Student intern gives newspaper a teen perspective

Issue: Volume 94, Number 9

Posted: 2 June 2015
Reference #: 1H9crE

A prominent daily newspaper has been inspired to better connect with young readers following the successful internship of an enthusiastic 17-year-old school student.

Poppy Davis, in year 13 at Freyberg High School in Palmerston North, has been working at The Manawatu Standard one day a week as part of a school Gateway placement.

Former editor Rob Mitchell says Poppy’s presence is “outstanding for the paper” as it “puts us in touch with new readers, is making the paper relevant and will encourage young people into journalism. We are training up a potential future employee, and at the same time finding out what makes young readers tick.

“We have to be out in the marketplace and putting our newspaper in front of younger people,” he says. “What better way to do that, than by having one of our target audience in the newsroom.”

And for Poppy, the benefit is doing what she loves, while earning sector-related NCEA credits as part of her Services Industries pathway to employment in the communications industry.

Poppy is absorbing the life, vitality and creativity of a busy newsroom and learning firsthand what she has to do to survive in this working environment.

“Every time I go out and interview it is exciting for me,” says Poppy. “It thrills me to know I’m part of the newspaper and the community. I’m learning the disciplines of writing and grammar and know how to talk to a range of people,” she says. “It’s reinforced the desire I’ve had to be a journalist since year 9.”

As part of her training Poppy is writing captions for photographs, attending events, interviewing a range of people and is picking up the ‘soft skills’ - like an ability to communicate with a range of people - needed for conducting herself in the hard hitting world of news.

As if that’s not enough, Poppy is writing a Friday column to give the views of a 17–year–old, which is helping capture that new audience for the paper. Poppy has written about teenage pregnancies, X Factor, bullying and other trends.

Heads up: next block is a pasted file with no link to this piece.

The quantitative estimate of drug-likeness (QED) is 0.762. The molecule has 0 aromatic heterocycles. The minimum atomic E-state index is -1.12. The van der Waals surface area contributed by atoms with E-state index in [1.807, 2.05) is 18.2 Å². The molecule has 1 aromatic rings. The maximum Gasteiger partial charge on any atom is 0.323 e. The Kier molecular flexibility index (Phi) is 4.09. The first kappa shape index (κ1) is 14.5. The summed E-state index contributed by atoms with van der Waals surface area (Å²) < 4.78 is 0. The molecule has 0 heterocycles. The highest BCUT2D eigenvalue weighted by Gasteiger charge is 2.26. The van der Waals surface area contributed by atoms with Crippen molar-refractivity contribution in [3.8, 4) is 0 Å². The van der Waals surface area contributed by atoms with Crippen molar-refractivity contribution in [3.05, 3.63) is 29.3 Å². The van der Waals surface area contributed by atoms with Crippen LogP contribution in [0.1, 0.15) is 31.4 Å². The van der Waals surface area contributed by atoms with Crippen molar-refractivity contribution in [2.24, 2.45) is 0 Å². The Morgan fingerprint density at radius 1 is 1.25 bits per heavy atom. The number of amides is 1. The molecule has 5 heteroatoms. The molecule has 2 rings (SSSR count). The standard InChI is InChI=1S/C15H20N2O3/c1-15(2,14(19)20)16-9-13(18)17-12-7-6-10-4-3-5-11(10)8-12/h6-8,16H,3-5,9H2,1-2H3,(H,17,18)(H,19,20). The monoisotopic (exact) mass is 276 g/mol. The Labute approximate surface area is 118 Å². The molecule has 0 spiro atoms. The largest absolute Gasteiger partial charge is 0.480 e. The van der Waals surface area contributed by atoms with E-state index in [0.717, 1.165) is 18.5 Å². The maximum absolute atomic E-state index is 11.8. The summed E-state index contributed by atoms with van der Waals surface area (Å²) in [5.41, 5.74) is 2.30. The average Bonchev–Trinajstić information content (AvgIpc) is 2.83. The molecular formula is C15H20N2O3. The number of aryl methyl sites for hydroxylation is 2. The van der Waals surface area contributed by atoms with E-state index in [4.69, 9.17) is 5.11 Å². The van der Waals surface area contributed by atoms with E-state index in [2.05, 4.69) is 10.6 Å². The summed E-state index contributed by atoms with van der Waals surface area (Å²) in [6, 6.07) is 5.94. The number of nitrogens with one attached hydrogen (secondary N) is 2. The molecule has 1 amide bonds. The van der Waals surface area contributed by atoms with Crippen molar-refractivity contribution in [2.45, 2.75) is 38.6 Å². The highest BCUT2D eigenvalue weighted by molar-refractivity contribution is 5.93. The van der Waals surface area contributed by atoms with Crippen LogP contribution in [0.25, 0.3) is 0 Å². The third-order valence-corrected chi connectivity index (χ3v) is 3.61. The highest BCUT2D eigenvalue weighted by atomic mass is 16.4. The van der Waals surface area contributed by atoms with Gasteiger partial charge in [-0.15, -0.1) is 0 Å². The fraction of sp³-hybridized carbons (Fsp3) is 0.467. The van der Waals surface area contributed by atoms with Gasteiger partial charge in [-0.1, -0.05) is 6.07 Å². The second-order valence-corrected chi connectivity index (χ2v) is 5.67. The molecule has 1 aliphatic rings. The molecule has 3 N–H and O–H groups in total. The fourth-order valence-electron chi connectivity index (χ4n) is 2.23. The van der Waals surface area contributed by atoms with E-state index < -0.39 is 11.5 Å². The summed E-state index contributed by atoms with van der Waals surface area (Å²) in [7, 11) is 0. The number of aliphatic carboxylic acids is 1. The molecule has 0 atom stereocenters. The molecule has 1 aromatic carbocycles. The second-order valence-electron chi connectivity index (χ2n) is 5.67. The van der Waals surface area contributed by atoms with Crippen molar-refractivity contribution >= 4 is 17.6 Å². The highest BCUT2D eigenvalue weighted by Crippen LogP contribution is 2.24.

“Her peers have been reading it and responding, and that’s been great for our newspaper,” Rob says. “She has a viewpoint that we want to encourage.”

Having Poppy contributing ideas about what teenage readers want is valuable to The Manawatu Standard and something Rob Mitchell wants to take further.

“What she’s doing is part of our engagement with the community and I think the idea should be more widely implemented in Fairfax.”

Arthur Graves, the Ministry of Education’s group manager for Youth Guarantee said of The Manawatu Standard’s internship: “This sort of collaboration between business and education will ensure that school leavers are highly skilled and ‘work ready’. We are encouraging businesses and schools to source similar partnerships around the country. Learning happens both inside and outside of the traditional classroom.”

Rob sees giving work experience to school students as extremely important to newspapers. “Our industry is trade based and it’s through these work placement schemes that many school leavers will make their way into newspapers,” he comments. “It’s still a very viable career and can be a launch pad into different areas.”

Rob and chief of staff, Jonathon Howe, have already discussed Poppy’s future with her and recommend she attends a journalism course and graduates with a diploma. Poppy wants to do a Bachelor in Communications at Massey University.

Careers councillor at Freyberg High School, Helen Green, says that 70 students are similarly earning sector related credits through work placements (Gateway). Fifty are doing a variety of secondary/tertiary courses and a further 25 are learning one day a week at Ucol’s Trades Academy. The aim is to keep them engaged in learning and to put them on a pathway to future employment.

“These initiatives are absolutely crucial in giving students a variety of ways to learn. Learning in the work place not only makes their study relevant, but it also means that they have a better chance of succeeding because they know what’s involved, and that’s what industry wants,” Helen says.

“But this success depends on the partnership between business and schools. We want more links with businesses like The Manwatu Standard because they are helping give our young people direction and those young people are the future workforce.” 

The youth guarantee

Youth Guarantee initiatives(external link)

Good qualifications are essential to securing a good job and a higher income

New Zealand needs to increase the number of young people moving into further education, training or employment. In particular, we need to improve the rate of NCEA Level 2 achievement, the minimum qualification a young person needs to get to be ready for a better future. We also need to increase the number of 15-19 year–olds in education to ensure they get the qualifications and skills that will benefit them.

We also need more young New Zealanders progressing to Level 4 or above, on the New Zealand qualifications framework, and moving into further education or skills training.

The Youth Guarantee provides 15-19 year–olds more opportunities to study towards achieving NCEA Level 2, through programmes that make sense to them and have a clear pathway to further education, training and employment.

Youth Guarantee includes a range of initiatives including:

  • A free place to learn.
  • A choice of relevant and meaningful learning opportunities.
  • A strong foundation NCEA L2 or equivalent with Vocational Pathways, to progress on their pathway to further education, training and work.

BY Education Gazette editors
Education Gazette | Tukutuku Kōrero,

Posted: 5:16 pm, 2 June 2015

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